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Correspondence  |   July 2003
Pain Significantly Influences Postoperative Wound Oxygen Tension
Author Affiliations & Notes
  • Donal Buggy, M.D., M.Sc.
    *
  • *Mater Misericordiae Hospital, Dublin, Ireland.
Article Information
Correspondence
Correspondence   |   July 2003
Pain Significantly Influences Postoperative Wound Oxygen Tension
Anesthesiology 7 2003, Vol.99, 238. doi:
Anesthesiology 7 2003, Vol.99, 238. doi:
In Reply:—
We thank Dr. Hübler for his interest in our manuscript, but we think he may have missed the point. Our stated hypothesis was to evaluate whether combined general anesthesia and epidural anesthesia and postoperative analgesia would increase subcutaneous tissue oxygen tension in the wound (PsqO2) compared with general anesthesia alone followed by postoperative opioid analgesia. It is well recognized that epidural analgesia provides superior analgesia compared with intravenous morphine analgesia, and as Dr. Hübler points out, minimizing pain increases PsqO2. Therefore, of course  our patients with epidural analgesia had less pain: The issue we evaluated was whether the method  of analgesia (epidural or intravenously administered opioid) also influences PsqO2. Furthermore, randomization took place preoperatively, and the distinction between our two groups commenced before the induction of anesthesia, not on emergence.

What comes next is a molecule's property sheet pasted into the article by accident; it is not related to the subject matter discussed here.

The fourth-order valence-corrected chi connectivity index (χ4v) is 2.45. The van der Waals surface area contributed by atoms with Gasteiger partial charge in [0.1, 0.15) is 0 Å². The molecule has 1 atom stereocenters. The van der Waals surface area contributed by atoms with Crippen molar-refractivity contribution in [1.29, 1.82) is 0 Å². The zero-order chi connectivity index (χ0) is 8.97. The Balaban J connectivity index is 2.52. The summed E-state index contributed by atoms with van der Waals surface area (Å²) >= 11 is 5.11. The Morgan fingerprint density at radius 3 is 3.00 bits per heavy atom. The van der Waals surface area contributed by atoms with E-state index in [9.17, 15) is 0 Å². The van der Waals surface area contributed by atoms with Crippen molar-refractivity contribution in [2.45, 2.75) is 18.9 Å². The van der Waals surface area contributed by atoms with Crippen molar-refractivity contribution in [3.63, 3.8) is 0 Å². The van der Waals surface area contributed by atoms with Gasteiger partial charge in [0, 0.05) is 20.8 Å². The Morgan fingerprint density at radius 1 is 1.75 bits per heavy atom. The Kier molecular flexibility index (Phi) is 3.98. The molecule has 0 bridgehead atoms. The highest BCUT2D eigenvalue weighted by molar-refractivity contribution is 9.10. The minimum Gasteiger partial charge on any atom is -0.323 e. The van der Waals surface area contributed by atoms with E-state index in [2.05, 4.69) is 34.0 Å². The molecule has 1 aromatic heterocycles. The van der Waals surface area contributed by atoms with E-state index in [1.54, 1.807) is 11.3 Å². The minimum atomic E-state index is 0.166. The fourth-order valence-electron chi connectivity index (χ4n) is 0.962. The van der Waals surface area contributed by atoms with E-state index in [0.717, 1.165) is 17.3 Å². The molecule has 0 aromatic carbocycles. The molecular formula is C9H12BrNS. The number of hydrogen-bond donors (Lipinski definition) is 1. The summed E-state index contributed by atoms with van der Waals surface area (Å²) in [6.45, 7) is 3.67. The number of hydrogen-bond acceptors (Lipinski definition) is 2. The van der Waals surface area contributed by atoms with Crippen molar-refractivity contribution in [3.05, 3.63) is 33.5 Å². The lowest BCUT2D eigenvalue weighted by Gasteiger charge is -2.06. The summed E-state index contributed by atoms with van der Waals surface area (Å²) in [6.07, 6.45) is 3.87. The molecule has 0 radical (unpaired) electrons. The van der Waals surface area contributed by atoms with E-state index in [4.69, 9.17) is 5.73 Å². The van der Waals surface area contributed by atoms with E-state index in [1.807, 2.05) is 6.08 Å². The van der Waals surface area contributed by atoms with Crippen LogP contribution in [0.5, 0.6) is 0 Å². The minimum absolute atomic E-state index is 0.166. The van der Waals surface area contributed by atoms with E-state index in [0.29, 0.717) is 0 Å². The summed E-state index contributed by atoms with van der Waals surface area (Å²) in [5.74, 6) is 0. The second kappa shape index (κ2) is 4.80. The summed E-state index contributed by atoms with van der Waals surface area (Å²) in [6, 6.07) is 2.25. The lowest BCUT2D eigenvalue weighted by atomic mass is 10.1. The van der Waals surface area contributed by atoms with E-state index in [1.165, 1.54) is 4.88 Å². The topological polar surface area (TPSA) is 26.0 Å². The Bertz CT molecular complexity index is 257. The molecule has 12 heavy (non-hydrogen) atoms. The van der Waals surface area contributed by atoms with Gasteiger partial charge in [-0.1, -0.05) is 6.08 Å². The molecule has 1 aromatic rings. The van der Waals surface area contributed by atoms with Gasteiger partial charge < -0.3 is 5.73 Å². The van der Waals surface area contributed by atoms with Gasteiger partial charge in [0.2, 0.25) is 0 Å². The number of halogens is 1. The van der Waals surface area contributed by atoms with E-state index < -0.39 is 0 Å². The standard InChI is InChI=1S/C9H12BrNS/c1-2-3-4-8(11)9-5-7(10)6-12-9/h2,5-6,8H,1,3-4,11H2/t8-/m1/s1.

We believe Dr. Hübler's proposed repeat study is unworkable, because postoperative patients on intravenously administered opioid patient-controlled analgesia can never realistically expect to achieve similar levels of analgesia after major laparotomy compared with functional epidural analgesia.